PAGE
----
Daniel is on a 7-string and Isaac on a 5-string, and they tend to keep to their places on stage left and stage right, partially as this gives the crowd the opportunity to see what Ash is doing as he is one of the most animated drummers one will ever see with a wide range of facial expressions, and tonight a rather fetching hat.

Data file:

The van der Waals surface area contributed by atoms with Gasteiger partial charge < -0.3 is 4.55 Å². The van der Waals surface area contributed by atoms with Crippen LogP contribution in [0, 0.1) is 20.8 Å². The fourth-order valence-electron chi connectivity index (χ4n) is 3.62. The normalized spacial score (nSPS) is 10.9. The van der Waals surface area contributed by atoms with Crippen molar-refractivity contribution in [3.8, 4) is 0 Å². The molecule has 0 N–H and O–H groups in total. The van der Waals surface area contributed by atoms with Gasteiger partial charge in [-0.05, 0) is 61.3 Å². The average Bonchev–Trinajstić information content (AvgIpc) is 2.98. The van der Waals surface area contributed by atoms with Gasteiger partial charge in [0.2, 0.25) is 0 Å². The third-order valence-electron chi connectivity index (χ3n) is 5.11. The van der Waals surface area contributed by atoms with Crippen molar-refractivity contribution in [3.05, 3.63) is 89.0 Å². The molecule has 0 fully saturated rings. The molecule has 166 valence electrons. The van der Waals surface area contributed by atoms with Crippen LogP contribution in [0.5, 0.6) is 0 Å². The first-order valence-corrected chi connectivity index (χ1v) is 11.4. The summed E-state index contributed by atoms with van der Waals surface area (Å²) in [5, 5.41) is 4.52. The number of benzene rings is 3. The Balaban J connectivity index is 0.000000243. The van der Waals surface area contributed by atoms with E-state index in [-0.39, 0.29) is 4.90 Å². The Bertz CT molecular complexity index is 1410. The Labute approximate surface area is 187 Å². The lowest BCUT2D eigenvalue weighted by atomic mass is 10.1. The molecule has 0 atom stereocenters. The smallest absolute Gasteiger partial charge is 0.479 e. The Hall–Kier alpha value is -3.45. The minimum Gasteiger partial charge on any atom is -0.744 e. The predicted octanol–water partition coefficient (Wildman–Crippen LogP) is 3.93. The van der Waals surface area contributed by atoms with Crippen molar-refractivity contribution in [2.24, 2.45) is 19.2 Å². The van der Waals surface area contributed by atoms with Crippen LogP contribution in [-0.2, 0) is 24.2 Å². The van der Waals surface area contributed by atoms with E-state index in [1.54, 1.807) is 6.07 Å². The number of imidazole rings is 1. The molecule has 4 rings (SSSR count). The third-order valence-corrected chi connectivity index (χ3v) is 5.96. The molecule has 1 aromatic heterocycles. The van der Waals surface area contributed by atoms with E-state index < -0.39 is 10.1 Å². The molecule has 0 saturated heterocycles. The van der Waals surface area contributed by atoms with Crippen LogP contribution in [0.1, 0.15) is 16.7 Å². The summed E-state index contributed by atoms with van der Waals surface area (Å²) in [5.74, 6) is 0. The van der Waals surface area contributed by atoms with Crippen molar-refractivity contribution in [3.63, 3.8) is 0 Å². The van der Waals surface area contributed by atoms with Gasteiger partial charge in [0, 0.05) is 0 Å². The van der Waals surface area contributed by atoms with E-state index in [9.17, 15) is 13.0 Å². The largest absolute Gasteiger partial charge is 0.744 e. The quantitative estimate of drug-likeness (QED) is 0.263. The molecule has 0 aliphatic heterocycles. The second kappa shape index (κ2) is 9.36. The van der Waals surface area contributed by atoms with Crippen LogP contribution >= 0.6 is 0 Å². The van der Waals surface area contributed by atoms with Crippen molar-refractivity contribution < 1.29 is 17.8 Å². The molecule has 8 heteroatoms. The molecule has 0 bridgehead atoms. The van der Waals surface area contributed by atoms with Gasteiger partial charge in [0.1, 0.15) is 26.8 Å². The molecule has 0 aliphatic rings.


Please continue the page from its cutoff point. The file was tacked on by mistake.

The change in the use of samples (which are nowhere near as apparent as they used to be) has cleaned up the overall sound and allowed the band to really express themselves while looking as if they are not trapped by a computer. In a trio there is no room for mistakes, and everyone needs to be fully locked together, and that is what we were getting here with all three joined together in technical progressive metal of massive complexity, and while Ash may appear to be playing the fool, his footwork is amazing, adding drive to the constantly changing tempos and rhythms with superb use of the kick drum. Isaac provides the link through to Daniel who is constantly moving up and down the neck, using many different techniques to keep driving the melody. Songs like Ambition are incredibly heavy, loads of crunch and mathcore, while Daniel also uses the opportunity to show that as well as power chords he can really shred, with Isaac and Ash keeping it tight behind him. Their songs are all quite short given the genre they are playing, yet they never have an issue with finishing and constantly display the confidence which only comes from playing many shows together. This is the third or fourth time I have seen these guys and there is no doubt that tonight was the one I enjoyed most as everything just seemed right, with the complexity never getting in the way of musicality and melody, all coming together in a very powerful way indeed. They ended with the banger which is Crusade and their style of prog metal is certainly endearing and hopefully I will see them again in the near future.